This facility has taken in many cats, some well cared for like Takoda and others not so much. While they have been a refuge for cats in need of a transition from different private captive settings, the key here is education.

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Bear Creek Feline Center is home to the super rare Florida Panther.

“When people see a cat like this in a safe and intimate setting it moves their heart. People can see their grace and beauty and then we can help teach them how important they are to the ecosystem,” Broaddus said.

Along with servals, Siberian lynx, bobcats and jaguarundis, there are cougars from several subspecies including the highly endangered Florida Panther.

“There is a lot of diversity among cougars and they inhabit everywhere from Canada to Argentina and a lot of people don’t know that. We are glad to educate people and when we have a chance to take in these animals it helps to make it real to the public. There is something special about seeing these cats in person,” Broaddus said.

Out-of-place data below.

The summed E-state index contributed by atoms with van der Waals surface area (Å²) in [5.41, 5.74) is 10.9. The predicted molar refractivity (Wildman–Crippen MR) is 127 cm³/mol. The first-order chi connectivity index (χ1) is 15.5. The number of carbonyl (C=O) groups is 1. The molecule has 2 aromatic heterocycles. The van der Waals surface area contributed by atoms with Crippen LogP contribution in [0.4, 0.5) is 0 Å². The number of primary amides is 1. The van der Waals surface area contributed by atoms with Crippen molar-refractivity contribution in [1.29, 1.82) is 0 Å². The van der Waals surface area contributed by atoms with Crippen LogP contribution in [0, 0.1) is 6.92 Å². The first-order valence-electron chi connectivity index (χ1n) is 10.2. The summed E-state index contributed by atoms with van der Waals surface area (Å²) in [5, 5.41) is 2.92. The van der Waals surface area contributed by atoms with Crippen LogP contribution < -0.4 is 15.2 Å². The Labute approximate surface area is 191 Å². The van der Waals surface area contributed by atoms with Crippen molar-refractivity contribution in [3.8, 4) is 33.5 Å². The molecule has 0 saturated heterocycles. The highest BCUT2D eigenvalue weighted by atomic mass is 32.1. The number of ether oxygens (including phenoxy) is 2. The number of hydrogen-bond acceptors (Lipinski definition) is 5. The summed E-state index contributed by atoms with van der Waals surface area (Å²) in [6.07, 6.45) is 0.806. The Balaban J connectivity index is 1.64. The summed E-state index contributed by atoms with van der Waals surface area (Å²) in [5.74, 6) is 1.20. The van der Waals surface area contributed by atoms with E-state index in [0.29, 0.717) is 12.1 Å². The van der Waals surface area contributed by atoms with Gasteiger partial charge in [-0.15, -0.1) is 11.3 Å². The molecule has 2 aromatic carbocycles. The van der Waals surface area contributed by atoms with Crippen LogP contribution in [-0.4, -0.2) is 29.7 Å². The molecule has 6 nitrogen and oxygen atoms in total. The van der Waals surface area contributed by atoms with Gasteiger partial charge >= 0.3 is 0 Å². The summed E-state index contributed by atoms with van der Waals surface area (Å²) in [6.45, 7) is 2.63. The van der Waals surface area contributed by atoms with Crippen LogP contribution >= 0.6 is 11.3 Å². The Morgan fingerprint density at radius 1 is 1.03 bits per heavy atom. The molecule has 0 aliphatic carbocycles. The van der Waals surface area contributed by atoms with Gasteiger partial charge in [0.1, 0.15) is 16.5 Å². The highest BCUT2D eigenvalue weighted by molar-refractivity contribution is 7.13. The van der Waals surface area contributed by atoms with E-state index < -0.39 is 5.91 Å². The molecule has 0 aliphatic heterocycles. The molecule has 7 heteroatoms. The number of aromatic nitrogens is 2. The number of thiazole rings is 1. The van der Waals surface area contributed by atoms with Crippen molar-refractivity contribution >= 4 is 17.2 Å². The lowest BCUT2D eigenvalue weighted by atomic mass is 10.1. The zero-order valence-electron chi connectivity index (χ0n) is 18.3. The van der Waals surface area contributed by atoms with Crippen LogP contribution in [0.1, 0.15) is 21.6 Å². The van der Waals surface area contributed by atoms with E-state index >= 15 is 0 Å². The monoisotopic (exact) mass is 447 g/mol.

My life at age 14  was changed when I saw a cougar making its way over a rice levee in Orange County, TX.

At a distance of only 10 yards, we locked eyes for a moment and many years later that is a feeling I cannot shake.

And I do not want to.

In its eyes I saw wildness and have spent my entire professional career trying to communicate to the general public how important wildness and wild animals are-in large part due to that encounter.

As Takoda walked out of his transport enclosure into this spacious new home, I saw a familiar gleam in its eye.

It reminded me of the cat I saw so many years ago and made me excited for its prospects representing its kind-the great cat of America.

Chester Moore, Jr.